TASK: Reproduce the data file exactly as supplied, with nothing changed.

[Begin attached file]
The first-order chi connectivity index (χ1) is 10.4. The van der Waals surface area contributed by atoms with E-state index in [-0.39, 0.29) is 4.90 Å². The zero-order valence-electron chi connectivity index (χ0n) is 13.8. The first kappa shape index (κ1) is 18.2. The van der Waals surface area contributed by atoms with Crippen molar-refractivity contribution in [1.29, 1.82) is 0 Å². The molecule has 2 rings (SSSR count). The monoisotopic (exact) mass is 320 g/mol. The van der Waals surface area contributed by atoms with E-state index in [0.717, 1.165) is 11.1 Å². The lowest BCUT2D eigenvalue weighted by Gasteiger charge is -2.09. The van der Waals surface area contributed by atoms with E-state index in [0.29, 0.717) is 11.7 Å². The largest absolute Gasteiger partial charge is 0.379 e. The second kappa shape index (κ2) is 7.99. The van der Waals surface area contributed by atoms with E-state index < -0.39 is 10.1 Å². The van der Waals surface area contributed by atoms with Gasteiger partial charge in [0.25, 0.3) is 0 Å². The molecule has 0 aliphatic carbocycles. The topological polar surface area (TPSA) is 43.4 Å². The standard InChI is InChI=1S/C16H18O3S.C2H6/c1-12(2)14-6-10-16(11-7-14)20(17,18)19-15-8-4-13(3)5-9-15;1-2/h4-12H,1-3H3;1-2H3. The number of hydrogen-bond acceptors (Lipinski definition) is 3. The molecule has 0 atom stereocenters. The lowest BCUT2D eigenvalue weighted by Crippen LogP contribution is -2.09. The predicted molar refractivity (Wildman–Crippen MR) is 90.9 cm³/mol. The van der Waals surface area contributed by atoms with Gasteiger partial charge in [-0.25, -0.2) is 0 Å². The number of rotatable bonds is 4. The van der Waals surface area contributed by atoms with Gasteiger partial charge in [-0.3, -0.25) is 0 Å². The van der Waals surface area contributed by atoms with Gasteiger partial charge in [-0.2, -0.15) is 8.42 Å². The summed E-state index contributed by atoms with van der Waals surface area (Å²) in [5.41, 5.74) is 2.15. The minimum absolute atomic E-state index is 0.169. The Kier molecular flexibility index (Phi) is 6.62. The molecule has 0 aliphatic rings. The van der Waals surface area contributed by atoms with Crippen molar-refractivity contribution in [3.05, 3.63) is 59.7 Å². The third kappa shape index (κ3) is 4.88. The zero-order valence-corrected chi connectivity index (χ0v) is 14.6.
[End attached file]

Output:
The first-order chi connectivity index (χ1) is 10.4. The van der Waals surface area contributed by atoms with E-state index in [-0.39, 0.29) is 4.90 Å². The zero-order valence-electron chi connectivity index (χ0n) is 13.8. The first kappa shape index (κ1) is 18.2. The van der Waals surface area contributed by atoms with Crippen molar-refractivity contribution in [1.29, 1.82) is 0 Å². The molecule has 2 rings (SSSR count). The monoisotopic (exact) mass is 320 g/mol. The van der Waals surface area contributed by atoms with E-state index in [0.717, 1.165) is 11.1 Å². The lowest BCUT2D eigenvalue weighted by Gasteiger charge is -2.09. The van der Waals surface area contributed by atoms with E-state index in [0.29, 0.717) is 11.7 Å². The largest absolute Gasteiger partial charge is 0.379 e. The second kappa shape index (κ2) is 7.99. The van der Waals surface area contributed by atoms with E-state index < -0.39 is 10.1 Å². The van der Waals surface area contributed by atoms with Gasteiger partial charge in [0.25, 0.3) is 0 Å². The molecule has 0 aliphatic carbocycles. The topological polar surface area (TPSA) is 43.4 Å². The standard InChI is InChI=1S/C16H18O3S.C2H6/c1-12(2)14-6-10-16(11-7-14)20(17,18)19-15-8-4-13(3)5-9-15;1-2/h4-12H,1-3H3;1-2H3. The number of hydrogen-bond acceptors (Lipinski definition) is 3. The molecule has 0 atom stereocenters. The lowest BCUT2D eigenvalue weighted by Crippen LogP contribution is -2.09. The predicted molar refractivity (Wildman–Crippen MR) is 90.9 cm³/mol. The van der Waals surface area contributed by atoms with Gasteiger partial charge in [-0.25, -0.2) is 0 Å². The number of rotatable bonds is 4. The van der Waals surface area contributed by atoms with Gasteiger partial charge in [-0.3, -0.25) is 0 Å². The van der Waals surface area contributed by atoms with Gasteiger partial charge in [-0.2, -0.15) is 8.42 Å². The summed E-state index contributed by atoms with van der Waals surface area (Å²) in [5.41, 5.74) is 2.15. The minimum absolute atomic E-state index is 0.169. The Kier molecular flexibility index (Phi) is 6.62. The molecule has 0 aliphatic rings. The van der Waals surface area contributed by atoms with Crippen molar-refractivity contribution in [3.05, 3.63) is 59.7 Å². The third kappa shape index (κ3) is 4.88. The zero-order valence-corrected chi connectivity index (χ0v) is 14.6.